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Image of the day 04/11/2019

Getting plate-solving status, please wait...
Gum Nebula, 


            John Gleason

Gum Nebula

Technical card

Imaging telescope or lens:Takahashi FSQ Fluorite

Imaging camera:FLI PL16803

Mount:Paramount ME

Software:MaximDL 5

Filter:Astrodon 5nm Halpha

Resolution: 5000x4042

Dates:April 1, 2019

Frames: 720x1800"

Integration: 360.0 hours

Avg. Moon age: 26.01 days

Avg. Moon phase: 13.39% job: 2619971

Data source: Own remote observatory

Remote source: Non-commercial independent facility


Gum Nebula, largest known emission nebula in terms of angular diameter as seen from Earth, extending about 35° in the southern constellations Puppis and Vela. A complex of diffuse, glowing gas too faint to be seen with the unaided eye, it was discovered by the Australian-born astrophysicist Colin S. Gum, who published his findings in 1955. The Gum Nebula lies roughly 1,000 light-years from Earth and is about 1,000 light-years in diameter. It may be the remnant of an ancient supernova—i.e., violently exploding star. - Encyclopedia Britannica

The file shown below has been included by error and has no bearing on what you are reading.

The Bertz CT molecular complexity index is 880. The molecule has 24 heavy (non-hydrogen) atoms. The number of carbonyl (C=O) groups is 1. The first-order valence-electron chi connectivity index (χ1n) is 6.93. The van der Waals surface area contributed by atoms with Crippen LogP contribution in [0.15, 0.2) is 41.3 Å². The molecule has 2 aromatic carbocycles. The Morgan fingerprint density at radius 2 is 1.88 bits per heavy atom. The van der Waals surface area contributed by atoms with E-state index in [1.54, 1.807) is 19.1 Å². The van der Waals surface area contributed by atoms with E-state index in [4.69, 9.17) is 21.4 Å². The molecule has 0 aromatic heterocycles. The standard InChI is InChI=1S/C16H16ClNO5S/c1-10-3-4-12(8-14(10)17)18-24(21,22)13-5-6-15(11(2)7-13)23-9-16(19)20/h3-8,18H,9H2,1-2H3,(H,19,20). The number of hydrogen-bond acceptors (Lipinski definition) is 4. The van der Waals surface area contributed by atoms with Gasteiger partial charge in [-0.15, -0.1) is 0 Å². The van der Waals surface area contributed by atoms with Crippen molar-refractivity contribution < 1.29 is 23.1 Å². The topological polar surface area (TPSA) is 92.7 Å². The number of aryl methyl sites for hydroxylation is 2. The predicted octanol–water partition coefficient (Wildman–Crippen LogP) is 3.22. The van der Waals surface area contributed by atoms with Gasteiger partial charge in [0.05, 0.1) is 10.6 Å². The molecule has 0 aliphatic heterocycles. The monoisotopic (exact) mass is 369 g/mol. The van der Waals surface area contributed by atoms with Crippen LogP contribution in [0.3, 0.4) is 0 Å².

Starless processing (starnet++ grayscale), Hydrogen alpha 12 x 10 mosaic.



John Gleason
License: None (All rights reserved)


Gum Nebula, 


            John Gleason